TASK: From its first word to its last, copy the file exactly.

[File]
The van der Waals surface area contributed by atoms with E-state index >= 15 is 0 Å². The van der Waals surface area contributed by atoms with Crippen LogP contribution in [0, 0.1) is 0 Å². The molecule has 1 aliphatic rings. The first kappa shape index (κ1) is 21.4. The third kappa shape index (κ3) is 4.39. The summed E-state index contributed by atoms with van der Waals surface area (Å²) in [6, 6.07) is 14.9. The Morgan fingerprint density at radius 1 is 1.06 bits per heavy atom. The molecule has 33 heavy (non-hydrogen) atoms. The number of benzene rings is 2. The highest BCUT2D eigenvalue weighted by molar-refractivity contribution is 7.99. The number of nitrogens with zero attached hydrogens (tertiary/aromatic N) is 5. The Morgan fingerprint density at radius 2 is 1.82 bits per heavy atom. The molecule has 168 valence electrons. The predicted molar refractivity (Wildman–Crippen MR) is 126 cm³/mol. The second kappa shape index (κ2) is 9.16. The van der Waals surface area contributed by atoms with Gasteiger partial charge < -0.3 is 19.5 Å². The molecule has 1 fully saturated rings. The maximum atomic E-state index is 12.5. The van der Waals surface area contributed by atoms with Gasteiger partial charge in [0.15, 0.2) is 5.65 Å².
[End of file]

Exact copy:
The van der Waals surface area contributed by atoms with E-state index >= 15 is 0 Å². The van der Waals surface area contributed by atoms with Crippen LogP contribution in [0, 0.1) is 0 Å². The molecule has 1 aliphatic rings. The first kappa shape index (κ1) is 21.4. The third kappa shape index (κ3) is 4.39. The summed E-state index contributed by atoms with van der Waals surface area (Å²) in [6, 6.07) is 14.9. The Morgan fingerprint density at radius 1 is 1.06 bits per heavy atom. The molecule has 33 heavy (non-hydrogen) atoms. The number of benzene rings is 2. The highest BCUT2D eigenvalue weighted by molar-refractivity contribution is 7.99. The number of nitrogens with zero attached hydrogens (tertiary/aromatic N) is 5. The Morgan fingerprint density at radius 2 is 1.82 bits per heavy atom. The molecule has 168 valence electrons. The predicted molar refractivity (Wildman–Crippen MR) is 126 cm³/mol. The second kappa shape index (κ2) is 9.16. The van der Waals surface area contributed by atoms with Gasteiger partial charge < -0.3 is 19.5 Å². The molecule has 1 fully saturated rings. The maximum atomic E-state index is 12.5. The van der Waals surface area contributed by atoms with Gasteiger partial charge in [0.15, 0.2) is 5.65 Å².